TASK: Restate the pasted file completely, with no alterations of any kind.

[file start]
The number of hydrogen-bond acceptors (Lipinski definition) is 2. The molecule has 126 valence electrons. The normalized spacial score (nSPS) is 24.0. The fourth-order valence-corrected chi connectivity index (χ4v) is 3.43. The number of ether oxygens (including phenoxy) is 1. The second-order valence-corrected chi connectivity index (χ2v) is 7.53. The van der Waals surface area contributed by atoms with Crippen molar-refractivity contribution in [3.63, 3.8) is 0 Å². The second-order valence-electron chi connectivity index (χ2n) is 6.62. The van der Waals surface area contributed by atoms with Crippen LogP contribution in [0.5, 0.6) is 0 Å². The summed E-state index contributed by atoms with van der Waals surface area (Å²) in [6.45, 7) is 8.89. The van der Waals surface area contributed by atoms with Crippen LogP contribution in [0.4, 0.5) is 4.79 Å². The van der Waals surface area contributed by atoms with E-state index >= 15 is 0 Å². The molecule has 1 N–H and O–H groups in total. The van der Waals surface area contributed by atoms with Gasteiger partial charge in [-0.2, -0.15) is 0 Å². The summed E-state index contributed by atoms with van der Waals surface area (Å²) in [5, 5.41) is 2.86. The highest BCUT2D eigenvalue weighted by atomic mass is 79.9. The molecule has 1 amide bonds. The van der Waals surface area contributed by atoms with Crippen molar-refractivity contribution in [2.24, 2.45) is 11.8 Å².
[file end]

The number of hydrogen-bond acceptors (Lipinski definition) is 2. The molecule has 126 valence electrons. The normalized spacial score (nSPS) is 24.0. The fourth-order valence-corrected chi connectivity index (χ4v) is 3.43. The number of ether oxygens (including phenoxy) is 1. The second-order valence-corrected chi connectivity index (χ2v) is 7.53. The van der Waals surface area contributed by atoms with Crippen molar-refractivity contribution in [3.63, 3.8) is 0 Å². The second-order valence-electron chi connectivity index (χ2n) is 6.62. The van der Waals surface area contributed by atoms with Crippen LogP contribution in [0.5, 0.6) is 0 Å². The summed E-state index contributed by atoms with van der Waals surface area (Å²) in [6.45, 7) is 8.89. The van der Waals surface area contributed by atoms with Crippen LogP contribution in [0.4, 0.5) is 4.79 Å². The van der Waals surface area contributed by atoms with E-state index >= 15 is 0 Å². The molecule has 1 N–H and O–H groups in total. The van der Waals surface area contributed by atoms with Gasteiger partial charge in [-0.2, -0.15) is 0 Å². The summed E-state index contributed by atoms with van der Waals surface area (Å²) in [5, 5.41) is 2.86. The highest BCUT2D eigenvalue weighted by atomic mass is 79.9. The molecule has 1 amide bonds. The van der Waals surface area contributed by atoms with Crippen molar-refractivity contribution in [2.24, 2.45) is 11.8 Å².